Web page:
Fred Kaplan gets in many good licks against John McCain, but I take issue with this characterization at the end:
Two and a half years ago, John McCain swallowed his pride and hitched his ambitions to two stars—George W. Bush and the war in Iraq. Both have since imploded. And so, as his campaign faces the purple dusk of twilight time, the man who might once have been an honorable president slips and slides on the stardust.
I think there’s oftentimes a tendency to discount the possibility of sincere disagreement in politics. As in assuming that McCain’s fantastically stupid views on national security policy represent some kind of grubby and dishonorable act of political expediency. For quite a number of years, however, dating back to the late 1990s at least, McCain has been a consistent apostle of the Bill Kristol school of foreign policy — all problems should be solved through force, and all problems with the use of force should be solved through the application of more force. McCain showed political courage and broke with his party to support the use of force in Kosovo. When that war appeared not to be working, he started slamming Bill Clinton for using insufficient force. He argued before and after 9/11 for regime change in Baghdad. He ran in 2000 on a platform of “rogue state rollback.” He backed the Iraq War and when it started going poorly fearlessly criticized the Bush administration’s handling of the war, calling for the deployment of more troops and the use of more force. Eventually, Bush came around to McCain’s point of view.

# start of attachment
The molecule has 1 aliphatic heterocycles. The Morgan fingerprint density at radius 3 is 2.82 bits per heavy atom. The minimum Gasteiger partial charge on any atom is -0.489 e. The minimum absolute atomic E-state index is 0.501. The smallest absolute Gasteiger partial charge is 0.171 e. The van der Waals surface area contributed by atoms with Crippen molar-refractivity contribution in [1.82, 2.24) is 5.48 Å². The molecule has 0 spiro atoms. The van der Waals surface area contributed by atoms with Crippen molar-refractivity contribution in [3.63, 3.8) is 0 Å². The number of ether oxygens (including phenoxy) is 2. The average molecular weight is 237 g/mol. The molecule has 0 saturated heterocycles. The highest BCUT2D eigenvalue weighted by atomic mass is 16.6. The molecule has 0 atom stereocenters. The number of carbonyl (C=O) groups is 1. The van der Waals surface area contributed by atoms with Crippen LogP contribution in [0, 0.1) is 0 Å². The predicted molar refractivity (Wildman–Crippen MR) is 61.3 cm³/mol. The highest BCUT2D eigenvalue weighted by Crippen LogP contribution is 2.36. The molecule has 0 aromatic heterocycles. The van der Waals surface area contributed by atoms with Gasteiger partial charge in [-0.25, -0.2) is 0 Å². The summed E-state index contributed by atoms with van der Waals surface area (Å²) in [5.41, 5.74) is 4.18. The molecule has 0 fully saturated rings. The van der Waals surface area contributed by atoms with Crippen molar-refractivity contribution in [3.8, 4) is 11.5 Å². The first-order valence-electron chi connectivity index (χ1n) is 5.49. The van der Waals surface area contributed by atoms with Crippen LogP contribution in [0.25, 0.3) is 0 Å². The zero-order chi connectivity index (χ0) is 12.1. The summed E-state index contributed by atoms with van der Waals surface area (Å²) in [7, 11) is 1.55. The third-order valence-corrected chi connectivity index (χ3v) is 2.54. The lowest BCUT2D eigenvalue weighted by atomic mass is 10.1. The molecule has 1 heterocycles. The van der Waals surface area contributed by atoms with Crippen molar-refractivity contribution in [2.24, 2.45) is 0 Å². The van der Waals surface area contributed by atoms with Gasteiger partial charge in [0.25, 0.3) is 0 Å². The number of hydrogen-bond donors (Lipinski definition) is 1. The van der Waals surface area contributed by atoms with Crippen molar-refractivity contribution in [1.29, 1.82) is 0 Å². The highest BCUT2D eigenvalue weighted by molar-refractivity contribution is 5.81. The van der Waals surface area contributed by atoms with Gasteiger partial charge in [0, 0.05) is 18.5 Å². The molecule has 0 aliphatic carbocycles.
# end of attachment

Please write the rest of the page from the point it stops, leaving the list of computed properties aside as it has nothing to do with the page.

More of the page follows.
This is just his view. McCain, like Kristol, or Joe Lieberman and various other people is a kind of anti-pacifist. Somebody who supports war as the solution to anything, and believes that any war can be successfully prosecuted if only it’s prosecuted more vigorously. The difference is that people don’t take pacifists seriously when they start arguing about specific cases, whereas people who believe the country should be launching dozens of wars at all times are given PBS specials, Washington Post columns, spots as TV commentators, Time columns, etc., etc., etc.